Needless to say, the top secret to crack this complex reaction lies in the catalysts and reactors.
“We proposed a new strategy to design promising materials for the efficient and selective conversion of CO2 into methanol. We combined information obtained from experiments and first-principles calculations on alloys, intermetallic, bimetallics, and core-shell materials based on low cost catalysts,” Rakshit explains.
Breathe uses machine learning algorithms to find out descriptors of catalytic activity. “The reduction process is tested in lab-scale using simulated flue gas stream,” he adds.
Rakshith explains, “This is not a new problem. However, I would say the competition timelines are extremely challenging and we have succeeded in making the technology relevant for the world. We have learned to make modifications along the way and move fast to meet the short deadline.”
“Methanol-consuming industries will, in turn, find it cheaper to buy it from these CO2-emitting industries,” he adds.
The Breathe team enrolled in the XPRIZE competition and on the last day of registration, Rakshith and the team realised they had to spend $8,000 (approximately Rs 5.5 lakh) to participate in the contest.
“A meeting was arranged where the President of JNCASR took the bold decision to fund 75 percent of the registration fee,” Rakshith says. “The amount was arranged before midnight and the registration was done the very same day. We happened to be the last team to register. This is an experience I will always remember,” he adds.
In April 2018, Rakshith and the Breathe team earned a place in the finals of the competition and earned $500,000 as a milestone prize. Interestingly, they were the only Indian team in the competition.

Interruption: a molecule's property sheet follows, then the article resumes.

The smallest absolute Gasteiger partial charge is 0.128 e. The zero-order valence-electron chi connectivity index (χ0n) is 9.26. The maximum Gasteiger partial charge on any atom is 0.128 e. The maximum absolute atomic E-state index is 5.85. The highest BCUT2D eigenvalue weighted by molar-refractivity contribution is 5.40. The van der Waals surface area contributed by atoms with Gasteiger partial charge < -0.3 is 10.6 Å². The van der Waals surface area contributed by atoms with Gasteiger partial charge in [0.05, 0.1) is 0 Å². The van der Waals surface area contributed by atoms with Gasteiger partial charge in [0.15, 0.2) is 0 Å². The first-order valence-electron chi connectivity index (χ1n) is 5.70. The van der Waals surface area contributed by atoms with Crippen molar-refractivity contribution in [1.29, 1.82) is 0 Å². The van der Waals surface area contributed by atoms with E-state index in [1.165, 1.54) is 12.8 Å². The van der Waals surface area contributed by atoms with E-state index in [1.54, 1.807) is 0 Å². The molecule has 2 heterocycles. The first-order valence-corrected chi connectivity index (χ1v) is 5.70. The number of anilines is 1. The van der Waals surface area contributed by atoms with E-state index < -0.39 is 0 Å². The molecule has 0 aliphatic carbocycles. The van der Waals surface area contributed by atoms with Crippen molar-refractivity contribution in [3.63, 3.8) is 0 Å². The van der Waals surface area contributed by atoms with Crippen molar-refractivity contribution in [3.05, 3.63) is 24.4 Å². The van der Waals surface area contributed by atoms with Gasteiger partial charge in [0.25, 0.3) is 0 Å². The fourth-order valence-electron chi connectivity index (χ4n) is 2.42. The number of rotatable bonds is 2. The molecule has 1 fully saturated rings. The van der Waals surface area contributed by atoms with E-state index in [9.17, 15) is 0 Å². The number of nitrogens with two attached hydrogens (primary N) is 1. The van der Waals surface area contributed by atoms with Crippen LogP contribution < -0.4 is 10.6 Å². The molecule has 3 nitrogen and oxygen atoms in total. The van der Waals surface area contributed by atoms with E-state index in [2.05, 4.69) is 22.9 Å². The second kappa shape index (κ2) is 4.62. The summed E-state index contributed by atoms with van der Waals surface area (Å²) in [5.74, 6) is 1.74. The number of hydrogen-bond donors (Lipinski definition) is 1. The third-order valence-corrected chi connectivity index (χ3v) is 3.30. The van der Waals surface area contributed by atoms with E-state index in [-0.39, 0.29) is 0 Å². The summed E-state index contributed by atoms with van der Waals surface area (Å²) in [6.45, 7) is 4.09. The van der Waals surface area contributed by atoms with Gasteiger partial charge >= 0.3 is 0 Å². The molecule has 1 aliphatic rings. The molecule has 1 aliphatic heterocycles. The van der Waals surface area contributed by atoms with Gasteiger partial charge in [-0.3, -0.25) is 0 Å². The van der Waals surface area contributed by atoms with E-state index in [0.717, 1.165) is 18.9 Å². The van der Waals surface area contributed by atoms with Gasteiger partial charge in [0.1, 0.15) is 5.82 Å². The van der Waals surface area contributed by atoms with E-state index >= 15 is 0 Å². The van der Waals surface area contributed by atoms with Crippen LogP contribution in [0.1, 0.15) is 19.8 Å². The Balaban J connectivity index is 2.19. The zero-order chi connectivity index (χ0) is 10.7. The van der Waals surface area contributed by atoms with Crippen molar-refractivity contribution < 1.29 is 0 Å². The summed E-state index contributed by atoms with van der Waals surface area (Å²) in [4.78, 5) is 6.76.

“JNCASR supported us a lot. The technology developed on a laboratory lab scale at JNCASR is now being implemented in the real conditions through XPRIZE,” Rakshith explains.
“Most of the technology development happened at JNCASR through various funding agencies and partly by the milestone prize. We have now been given the approval for incubation which will give us exclusive rights on the technology,” he adds.
Despite getting support and seeing success with their technology, three of them didn’t quit their day jobs. “From the start, it was about chasing goals that are widely believed to be impossible. We do our day jobs and still work with Breathe on a mission which has high risk,” he says.
“We are in the phase of demonstrating the technology at industrial scale. Before the end of this year, we are planning to put a plant in a power station in Wyoming,” he says.
“We currently have a lot of interest coming in for converting hundreds of tons of CO2 per day. Now, the focus is on Wyoming, and later, the technology will be industry-ready and will be deployed at various places,” he adds.
With this innovative model of CO2 conversion, Breathe aims to target 10 percent of the $37 billion methanol market in the upcoming five years. Rakshith’s work is capital-intensive, so the team is on the search for investors.
(Originally published by Yourstory)